Despite persistent debate, there is no preferred form of therapy used to treat narcissistic personality disorder. No one approach produces consistently positive outcomes, so providers may rely on psychodynamic therapy, cognitive behavioral therapy (CBT), or other therapy styles.5 Similarly, there are no medication options specifically utilized for NPD. However, prescribers may offer medications to help manage some of the effects triggered by narcissism.5


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The DSM-5 defines narcissisticpersonality disorder as a pervasive pattern of grandiosity in fantasy or behavior, a need for admiration, and a lack of empathy, beginning in early adulthood and present in a variety of contexts, as indicated by five (or more) of the following behavioral patterns:

  1. Has a grandiose sense of self-importance (e.g., exaggerates achievements and talents, expects to be recognized as superior without commensurate achievements).
  2. Is preoccupied with fantasies of unlimited success, power, brilliance, beauty, or ideal love.
  3. Believes that he or she is “special” and unique and can only be understood by, or should associate with, other special or high-status people (or institutions).
  4. Requires excessive admiration.
  5. Has a sense of entitlement (i.e., unreasonable expectations of especially favorable treatment or automatic compliance with his or her expectations).
  6. Is interpersonally exploitative (i.e., takes advantage of others to achieve his or her own ends).
  7. Lacks empathy: is unwilling to recognize or identify with the feelings and needs of others.
  8. Is often envious of others or believes that others are envious of him or her.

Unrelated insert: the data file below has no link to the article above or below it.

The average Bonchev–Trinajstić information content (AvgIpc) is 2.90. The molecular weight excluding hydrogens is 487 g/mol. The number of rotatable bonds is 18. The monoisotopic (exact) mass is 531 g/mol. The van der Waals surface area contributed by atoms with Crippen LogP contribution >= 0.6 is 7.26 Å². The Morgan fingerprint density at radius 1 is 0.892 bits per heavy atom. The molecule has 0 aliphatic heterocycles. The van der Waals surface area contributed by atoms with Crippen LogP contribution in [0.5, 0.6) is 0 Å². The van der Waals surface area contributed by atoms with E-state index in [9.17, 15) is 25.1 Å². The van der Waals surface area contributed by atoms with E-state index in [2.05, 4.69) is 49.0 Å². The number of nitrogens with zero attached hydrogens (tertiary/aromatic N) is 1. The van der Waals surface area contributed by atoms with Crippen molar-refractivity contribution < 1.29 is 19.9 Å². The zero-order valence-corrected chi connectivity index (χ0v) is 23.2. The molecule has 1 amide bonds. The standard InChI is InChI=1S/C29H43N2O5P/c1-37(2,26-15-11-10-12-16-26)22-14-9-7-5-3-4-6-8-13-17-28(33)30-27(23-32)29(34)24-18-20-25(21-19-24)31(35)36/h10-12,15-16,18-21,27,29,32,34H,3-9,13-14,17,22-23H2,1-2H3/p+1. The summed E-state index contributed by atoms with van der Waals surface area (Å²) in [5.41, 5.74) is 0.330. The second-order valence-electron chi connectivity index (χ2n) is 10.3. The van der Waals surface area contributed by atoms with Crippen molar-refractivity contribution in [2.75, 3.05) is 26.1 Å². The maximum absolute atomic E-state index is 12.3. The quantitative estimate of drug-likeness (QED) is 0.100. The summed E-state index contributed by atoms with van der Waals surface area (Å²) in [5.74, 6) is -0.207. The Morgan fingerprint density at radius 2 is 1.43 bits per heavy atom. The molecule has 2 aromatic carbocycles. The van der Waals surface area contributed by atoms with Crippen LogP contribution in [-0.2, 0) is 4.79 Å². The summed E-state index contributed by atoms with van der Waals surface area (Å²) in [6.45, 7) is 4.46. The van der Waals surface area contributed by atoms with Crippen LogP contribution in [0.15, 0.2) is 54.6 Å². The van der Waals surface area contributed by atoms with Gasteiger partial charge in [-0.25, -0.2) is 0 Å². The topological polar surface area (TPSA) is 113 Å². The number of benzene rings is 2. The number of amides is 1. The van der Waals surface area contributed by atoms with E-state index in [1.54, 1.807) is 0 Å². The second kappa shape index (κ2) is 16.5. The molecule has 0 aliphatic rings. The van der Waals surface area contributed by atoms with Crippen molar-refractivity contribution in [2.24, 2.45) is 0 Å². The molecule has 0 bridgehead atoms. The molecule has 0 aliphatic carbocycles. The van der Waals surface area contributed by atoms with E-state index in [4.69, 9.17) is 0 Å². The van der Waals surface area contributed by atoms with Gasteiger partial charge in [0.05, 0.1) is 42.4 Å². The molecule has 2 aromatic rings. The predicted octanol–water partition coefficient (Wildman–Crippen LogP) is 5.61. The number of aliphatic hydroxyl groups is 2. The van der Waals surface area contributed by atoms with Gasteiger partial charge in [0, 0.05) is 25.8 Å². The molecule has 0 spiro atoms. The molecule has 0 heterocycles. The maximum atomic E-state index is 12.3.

9. Shows arrogant, haughty behaviors or attitudes.

Clinical narcissists display co-occurring or oscillating states of grandiosity and hypersensitivity. Accordingly, inventories used to determine pathological narcissism, like the Pathological Narcissism Inventory, encompass hypersensitivity/vulnerability measures alongside measures of grandiosity. In the Pathological Narcissism Inventory, grandiosity is measured by the patient’s responses on a 5-point scale to questions like “I often fantasize about being recognized for my accomplishments,” “I often fantasize about being rewarded for my efforts,” and “I want to amount to something in the eyes of the world,” whereas hypersensitivity/vulnerability is assessed by the patient’s responses on a five-point scale to questions like “It’s hard for me to feel good about myself unless I know other people like me,” “It’s hard to show others the weaknesses I feel inside,” and “I like to have friends who rely on me because it makes me feel important.” Because of the co-occurrence or oscillation of grandiosity and hypersensitivity in clinical narcissism, there are no officially recognized subtypes of clinical narcissism.

Clinical narcissism is rare. It only affects about one percent of the population, and this number appears to stay fairly constant. When a flashy headline exclaims that narcissism is on the rise, the term “narcissism” is used to refer to the more prevalent subclinical, or everyday variant of narcissism seen in the general population. Upward of ten percent of people in their twenties are believed to suffer from subclinical narcissism, severe enough to compromise their interpersonal relationships.

There are two subtypes of subclinical narcissism: grandiose narcissism, which is continuous with a narcissistic personality disorder, and vulnerable (or hypersensitive/covert) narcissism. Both subtypes have self-centeredness as a core feature, but the self-absorption is expressed differently in the two cases.

Grandiose narcissism is characterized by extraversion, low neuroticism and overt expressions of feelings of superiority and entitlement. Owing to their grandiosity, they believe that they are somehow above the rest of us, and that they, therefore, are entitled to special treatment. In their view, our job is to cater to their needs. They are true egomaniacs.

Vulnerable narcissism reflects introversive self-absorbedness, high neuroticism, hypersensitivity even to gentle criticism, and a constant need for reassurance. As Dr. Craig Malkin points out in Rethinking Narcissism, vulnerable narcissists “are just as convinced that they’re better than others as any other narcissist, but they fear criticism so viscerally that they shy away from, and even seem panicked by, people and attention” (p. 34).